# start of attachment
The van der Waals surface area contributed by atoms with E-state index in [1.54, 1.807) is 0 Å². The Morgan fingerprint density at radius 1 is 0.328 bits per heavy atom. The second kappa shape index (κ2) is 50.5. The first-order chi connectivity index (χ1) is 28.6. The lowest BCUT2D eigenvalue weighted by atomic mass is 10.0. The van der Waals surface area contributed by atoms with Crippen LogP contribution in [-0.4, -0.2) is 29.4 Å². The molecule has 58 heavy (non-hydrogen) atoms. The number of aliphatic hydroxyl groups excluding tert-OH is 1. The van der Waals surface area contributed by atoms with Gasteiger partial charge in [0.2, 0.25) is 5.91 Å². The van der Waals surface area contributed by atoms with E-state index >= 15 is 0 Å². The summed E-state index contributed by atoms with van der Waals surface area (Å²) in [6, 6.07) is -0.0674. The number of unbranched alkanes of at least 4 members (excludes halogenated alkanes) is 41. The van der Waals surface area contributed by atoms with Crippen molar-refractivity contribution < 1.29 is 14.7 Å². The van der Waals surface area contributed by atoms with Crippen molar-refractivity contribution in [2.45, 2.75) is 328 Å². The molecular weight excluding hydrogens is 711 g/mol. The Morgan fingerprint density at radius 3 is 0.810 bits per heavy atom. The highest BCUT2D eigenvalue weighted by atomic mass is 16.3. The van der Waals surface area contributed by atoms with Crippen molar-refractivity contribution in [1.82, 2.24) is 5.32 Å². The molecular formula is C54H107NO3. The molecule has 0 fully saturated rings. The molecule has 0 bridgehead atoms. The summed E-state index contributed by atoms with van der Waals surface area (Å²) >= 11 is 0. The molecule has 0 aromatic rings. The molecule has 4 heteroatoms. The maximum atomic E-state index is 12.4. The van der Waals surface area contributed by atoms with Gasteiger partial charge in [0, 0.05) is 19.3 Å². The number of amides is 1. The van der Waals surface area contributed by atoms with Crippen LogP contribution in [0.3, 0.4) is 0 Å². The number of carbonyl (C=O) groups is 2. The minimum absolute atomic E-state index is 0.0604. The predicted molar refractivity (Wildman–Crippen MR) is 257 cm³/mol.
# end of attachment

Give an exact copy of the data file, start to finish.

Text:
The van der Waals surface area contributed by atoms with E-state index in [1.54, 1.807) is 0 Å². The Morgan fingerprint density at radius 1 is 0.328 bits per heavy atom. The second kappa shape index (κ2) is 50.5. The first-order chi connectivity index (χ1) is 28.6. The lowest BCUT2D eigenvalue weighted by atomic mass is 10.0. The van der Waals surface area contributed by atoms with Crippen LogP contribution in [-0.4, -0.2) is 29.4 Å². The molecule has 58 heavy (non-hydrogen) atoms. The number of aliphatic hydroxyl groups excluding tert-OH is 1. The van der Waals surface area contributed by atoms with Gasteiger partial charge in [0.2, 0.25) is 5.91 Å². The van der Waals surface area contributed by atoms with E-state index >= 15 is 0 Å². The summed E-state index contributed by atoms with van der Waals surface area (Å²) in [6, 6.07) is -0.0674. The number of unbranched alkanes of at least 4 members (excludes halogenated alkanes) is 41. The van der Waals surface area contributed by atoms with Crippen molar-refractivity contribution < 1.29 is 14.7 Å². The van der Waals surface area contributed by atoms with Crippen molar-refractivity contribution in [2.45, 2.75) is 328 Å². The molecular weight excluding hydrogens is 711 g/mol. The Morgan fingerprint density at radius 3 is 0.810 bits per heavy atom. The highest BCUT2D eigenvalue weighted by atomic mass is 16.3. The van der Waals surface area contributed by atoms with Crippen molar-refractivity contribution in [1.82, 2.24) is 5.32 Å². The molecular formula is C54H107NO3. The molecule has 0 fully saturated rings. The molecule has 0 bridgehead atoms. The summed E-state index contributed by atoms with van der Waals surface area (Å²) >= 11 is 0. The molecule has 0 aromatic rings. The molecule has 4 heteroatoms. The maximum atomic E-state index is 12.4. The van der Waals surface area contributed by atoms with Gasteiger partial charge in [0, 0.05) is 19.3 Å². The number of amides is 1. The van der Waals surface area contributed by atoms with Crippen LogP contribution in [0.3, 0.4) is 0 Å². The number of carbonyl (C=O) groups is 2. The minimum absolute atomic E-state index is 0.0604. The predicted molar refractivity (Wildman–Crippen MR) is 257 cm³/mol.